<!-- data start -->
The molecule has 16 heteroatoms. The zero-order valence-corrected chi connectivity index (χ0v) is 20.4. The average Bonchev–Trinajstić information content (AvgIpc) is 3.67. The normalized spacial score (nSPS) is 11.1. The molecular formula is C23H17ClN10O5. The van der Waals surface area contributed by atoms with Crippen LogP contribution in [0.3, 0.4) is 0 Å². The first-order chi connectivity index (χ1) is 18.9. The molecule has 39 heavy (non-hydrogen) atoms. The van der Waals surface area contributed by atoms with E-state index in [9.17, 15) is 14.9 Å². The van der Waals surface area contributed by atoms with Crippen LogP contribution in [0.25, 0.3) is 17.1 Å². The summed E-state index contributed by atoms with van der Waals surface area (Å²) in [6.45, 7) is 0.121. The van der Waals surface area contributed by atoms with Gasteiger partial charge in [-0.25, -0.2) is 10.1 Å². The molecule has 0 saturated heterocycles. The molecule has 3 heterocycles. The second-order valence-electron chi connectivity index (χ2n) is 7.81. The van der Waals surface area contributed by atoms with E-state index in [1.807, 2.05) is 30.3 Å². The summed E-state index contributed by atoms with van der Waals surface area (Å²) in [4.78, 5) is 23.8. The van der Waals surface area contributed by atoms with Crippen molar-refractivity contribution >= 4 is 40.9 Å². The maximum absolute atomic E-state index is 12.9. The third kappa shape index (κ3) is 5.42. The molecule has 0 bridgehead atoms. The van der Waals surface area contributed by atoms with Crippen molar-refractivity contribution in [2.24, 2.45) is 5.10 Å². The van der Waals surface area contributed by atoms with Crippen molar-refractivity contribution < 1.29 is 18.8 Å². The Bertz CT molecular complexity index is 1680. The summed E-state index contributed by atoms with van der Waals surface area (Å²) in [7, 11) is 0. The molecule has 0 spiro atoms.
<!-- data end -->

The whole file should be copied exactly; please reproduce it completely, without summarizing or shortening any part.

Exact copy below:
The molecule has 16 heteroatoms. The zero-order valence-corrected chi connectivity index (χ0v) is 20.4. The average Bonchev–Trinajstić information content (AvgIpc) is 3.67. The normalized spacial score (nSPS) is 11.1. The molecular formula is C23H17ClN10O5. The van der Waals surface area contributed by atoms with Crippen LogP contribution in [0.3, 0.4) is 0 Å². The first-order chi connectivity index (χ1) is 18.9. The molecule has 39 heavy (non-hydrogen) atoms. The van der Waals surface area contributed by atoms with E-state index in [9.17, 15) is 14.9 Å². The van der Waals surface area contributed by atoms with Crippen LogP contribution in [0.25, 0.3) is 17.1 Å². The summed E-state index contributed by atoms with van der Waals surface area (Å²) in [6.45, 7) is 0.121. The van der Waals surface area contributed by atoms with Gasteiger partial charge in [-0.25, -0.2) is 10.1 Å². The molecule has 0 saturated heterocycles. The molecule has 3 heterocycles. The second-order valence-electron chi connectivity index (χ2n) is 7.81. The van der Waals surface area contributed by atoms with E-state index in [1.807, 2.05) is 30.3 Å². The summed E-state index contributed by atoms with van der Waals surface area (Å²) in [4.78, 5) is 23.8. The van der Waals surface area contributed by atoms with Crippen molar-refractivity contribution >= 4 is 40.9 Å². The maximum absolute atomic E-state index is 12.9. The third kappa shape index (κ3) is 5.42. The molecule has 0 bridgehead atoms. The van der Waals surface area contributed by atoms with Crippen molar-refractivity contribution in [2.24, 2.45) is 5.10 Å². The van der Waals surface area contributed by atoms with Crippen molar-refractivity contribution < 1.29 is 18.8 Å². The Bertz CT molecular complexity index is 1680. The summed E-state index contributed by atoms with van der Waals surface area (Å²) in [7, 11) is 0. The molecule has 0 spiro atoms.